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Penetanguishene council looks to revitalize its main street

Council green-lights Community Improvement Plan to provide incentives to downtown property owners; Goal is to 'attract residents to come shop downtown'
Council directed staff Wednesday to go ahead with a public drop-in and information session around the Community Improvement Plan. Mehreen Shahid/MidlandToday

Nahthanha Woods is looking forward to taking advantage of Penetanguishene's new Community Improvement Plan (CIP). 

The local business owner attended Wednesday's council meeting to learn more about what the CIP could bring in the form of incentives for local business and building owners in the main street area.

Woods has owned Make a Mess Art Studio for five years. 

"We also own the building next to the art studio," she said. "It’s an old building that needs a ton of renovations and it hasn’t really been in the budget to be able to do it. So I’m just kind of seeing how we can make the top of the main street a little bit prettier and what incentives there are to help us do that."

Woods said she, along with business owners, residents, council, and staff, were part of the walkabout led by cosultants last year that prompted the creation of the draft CIP. 

"Everybody brainstormed their ideas, and I think the biggest things everybody was saying was to make it all look uniform and more inviting to people, especially tourists," she said. "There were suggestions of maybe having a uniform colour scheme and really just to pretty up the buildings."

Now that council has approved the draft CIP, Andrea Betty, the town's director of planning and community development, said staff will hold a public information session on Wednesday, March 4, at the Penetanguishene Memorial Community Centre.

"It’s to introduce the CIP, what it can do, and what are the seven different incentive programs we’re proposing at this time," she said. "And it talks about what lands are in and which ones are out."

A CIP is prepared under the planning act, said Betty. 

"It allows municipalities to create financial incentives to do certain things," she said. "It could be financial incentives for remediation of contaminated land or brownfield land. In this case, the plan was to help revitalize our downtown."

The CIP will set out a map of the project area determining which properties are to be included in the plan, said Betty. 

"Generally, we’re moving along the path that it will be all the properties along the main street from Thompson Road to Beck Boulevard, with a little bit of the side streets," she said. "Those within the CIP area can apply for the incentives."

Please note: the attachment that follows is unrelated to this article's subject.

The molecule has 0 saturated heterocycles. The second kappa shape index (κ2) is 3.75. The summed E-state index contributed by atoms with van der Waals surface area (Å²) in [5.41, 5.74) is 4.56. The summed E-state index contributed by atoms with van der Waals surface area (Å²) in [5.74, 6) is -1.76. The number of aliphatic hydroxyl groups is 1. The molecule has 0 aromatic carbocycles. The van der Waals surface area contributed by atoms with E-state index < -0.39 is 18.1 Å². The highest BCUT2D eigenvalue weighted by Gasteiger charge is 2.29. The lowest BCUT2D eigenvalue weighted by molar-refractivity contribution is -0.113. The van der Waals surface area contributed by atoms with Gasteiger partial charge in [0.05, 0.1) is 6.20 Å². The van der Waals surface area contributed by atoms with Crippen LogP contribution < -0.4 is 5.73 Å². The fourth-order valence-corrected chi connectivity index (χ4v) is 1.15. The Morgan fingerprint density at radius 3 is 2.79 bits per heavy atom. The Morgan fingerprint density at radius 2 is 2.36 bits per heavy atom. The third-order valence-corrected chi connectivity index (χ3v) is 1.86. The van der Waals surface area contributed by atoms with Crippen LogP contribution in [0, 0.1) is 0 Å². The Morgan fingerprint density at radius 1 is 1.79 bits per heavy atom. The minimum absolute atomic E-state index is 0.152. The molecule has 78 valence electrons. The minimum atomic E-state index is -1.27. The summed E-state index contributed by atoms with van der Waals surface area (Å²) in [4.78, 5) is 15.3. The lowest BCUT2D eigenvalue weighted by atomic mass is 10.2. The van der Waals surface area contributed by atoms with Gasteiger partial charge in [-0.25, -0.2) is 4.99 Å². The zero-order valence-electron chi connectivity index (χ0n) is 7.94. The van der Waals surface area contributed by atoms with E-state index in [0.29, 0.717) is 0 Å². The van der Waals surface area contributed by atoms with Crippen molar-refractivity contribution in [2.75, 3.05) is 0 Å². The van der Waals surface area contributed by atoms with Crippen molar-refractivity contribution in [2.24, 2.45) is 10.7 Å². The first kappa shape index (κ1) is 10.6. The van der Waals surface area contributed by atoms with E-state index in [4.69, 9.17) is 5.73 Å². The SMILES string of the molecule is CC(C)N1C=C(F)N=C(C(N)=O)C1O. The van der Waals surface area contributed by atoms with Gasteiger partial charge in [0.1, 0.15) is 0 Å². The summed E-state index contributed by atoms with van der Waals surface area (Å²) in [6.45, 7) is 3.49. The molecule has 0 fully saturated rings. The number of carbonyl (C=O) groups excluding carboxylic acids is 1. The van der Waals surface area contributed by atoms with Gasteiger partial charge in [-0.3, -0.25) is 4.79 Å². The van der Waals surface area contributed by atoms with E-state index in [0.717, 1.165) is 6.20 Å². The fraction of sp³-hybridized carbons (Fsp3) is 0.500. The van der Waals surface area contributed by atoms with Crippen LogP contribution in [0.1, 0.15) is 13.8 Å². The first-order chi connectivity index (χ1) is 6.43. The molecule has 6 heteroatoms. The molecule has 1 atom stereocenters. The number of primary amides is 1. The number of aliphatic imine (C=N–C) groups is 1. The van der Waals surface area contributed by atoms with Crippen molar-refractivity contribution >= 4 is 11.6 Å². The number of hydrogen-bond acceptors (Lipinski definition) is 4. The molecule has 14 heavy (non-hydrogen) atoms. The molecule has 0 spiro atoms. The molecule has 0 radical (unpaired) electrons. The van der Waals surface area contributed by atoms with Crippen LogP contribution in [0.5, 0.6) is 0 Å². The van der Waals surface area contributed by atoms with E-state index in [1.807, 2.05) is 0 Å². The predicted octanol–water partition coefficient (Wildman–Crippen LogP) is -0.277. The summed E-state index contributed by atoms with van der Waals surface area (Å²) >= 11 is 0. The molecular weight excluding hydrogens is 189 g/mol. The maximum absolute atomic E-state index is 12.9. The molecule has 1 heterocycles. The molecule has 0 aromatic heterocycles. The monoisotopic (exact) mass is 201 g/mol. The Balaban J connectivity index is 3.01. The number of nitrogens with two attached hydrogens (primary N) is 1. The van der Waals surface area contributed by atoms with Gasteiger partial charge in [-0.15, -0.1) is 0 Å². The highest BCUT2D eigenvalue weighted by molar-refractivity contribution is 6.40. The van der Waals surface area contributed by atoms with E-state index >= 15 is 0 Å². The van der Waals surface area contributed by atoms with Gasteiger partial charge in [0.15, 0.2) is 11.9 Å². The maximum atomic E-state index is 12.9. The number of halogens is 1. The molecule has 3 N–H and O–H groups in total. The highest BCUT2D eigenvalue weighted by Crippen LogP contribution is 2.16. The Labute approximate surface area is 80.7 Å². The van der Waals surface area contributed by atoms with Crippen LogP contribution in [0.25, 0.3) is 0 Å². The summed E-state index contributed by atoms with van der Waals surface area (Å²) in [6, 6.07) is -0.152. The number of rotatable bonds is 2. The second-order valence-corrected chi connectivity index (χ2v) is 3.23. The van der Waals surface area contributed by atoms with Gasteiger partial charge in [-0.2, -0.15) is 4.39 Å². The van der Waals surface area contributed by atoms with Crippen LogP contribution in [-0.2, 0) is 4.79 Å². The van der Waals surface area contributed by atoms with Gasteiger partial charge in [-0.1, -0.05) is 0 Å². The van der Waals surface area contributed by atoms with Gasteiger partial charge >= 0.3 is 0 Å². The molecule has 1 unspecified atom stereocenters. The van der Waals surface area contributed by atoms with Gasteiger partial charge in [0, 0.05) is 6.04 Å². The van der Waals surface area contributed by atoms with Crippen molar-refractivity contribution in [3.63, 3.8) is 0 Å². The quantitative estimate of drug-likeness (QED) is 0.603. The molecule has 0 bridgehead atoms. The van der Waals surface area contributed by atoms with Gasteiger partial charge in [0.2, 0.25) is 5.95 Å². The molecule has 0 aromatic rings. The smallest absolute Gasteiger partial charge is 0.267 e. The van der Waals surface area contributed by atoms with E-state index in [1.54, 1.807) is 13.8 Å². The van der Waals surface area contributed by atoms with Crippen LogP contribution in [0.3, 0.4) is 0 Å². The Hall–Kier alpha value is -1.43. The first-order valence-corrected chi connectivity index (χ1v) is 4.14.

The seven incentive categories that are being proposed include building façade improvement program, signage improvement program, building improvement and renovation program, and affordable housing program. Incentive amounts are decided by council at budget time each year, she said. According to the report presented to council Wednesday, the amounts can vary from category-to-category, with grants to cover up to 50% and loans to cover up to 25% of a cost, with a maximum amount specified for each improvement project.

Typically, a CIP is spread over 10 years, Betty said, but council has to re-approve it every year, voting to include the grants and loans in the yearly budget, as was done for a similar project once before.  

A similar program, called the facade improvement program, was around for 10 years before it was nixed in 2016 by then council, she said. 

"They decided it wasn’t meeting their objectives," she said. "It was strictly a grant program and the financial incentive was quite low."

Despite that, Woods said she had participated in the previous program and said it was helpful. That's why she is excited to see what the CIP can bring to the main street.  

Betty said the town felt the need for a CIP because, "We recognize that after our main street construction that downtown suffered through those years, so it’s a way to help businesses to get back on their feet and do some more attraction."

Deputy Mayor Anita Dubeau said she is very excited about the CIP.

"It will give council a plan for the future which is extremely important," she said. "We’ve all been very concerned about our main street and business. We need more business and we need to be able to attract residents to come shop downtown Penetanguishene, instead of going elsewhere." 

Mayor Doug Leroux added he hoped businesses and building owners will take part in the program.

"We just completely redid the main street, from the water to Thompson Road," he said. "It was (an) over $10-million project and completely took over the area. Through that process, some businesses have closed, because it was difficult for them to remain in business. Others are still there, but they suffered through the process and managed to pull through."

Through the CIP, Leroux said, council is trying to revitalize the main street.

Without a set start date in mind, Betty said, "We’re hoping for it to have in place for June, so applications can start coming in over summer. We’re still working on the administrative side of it. It’s hopefully going to stimulate investment and revitalization of the downtown."

Mehreen Shahid

About the Author: Mehreen Shahid

Mehreen Shahid covers civic matters under the Local Journalism Initiative, which is funded by the Government of Canada
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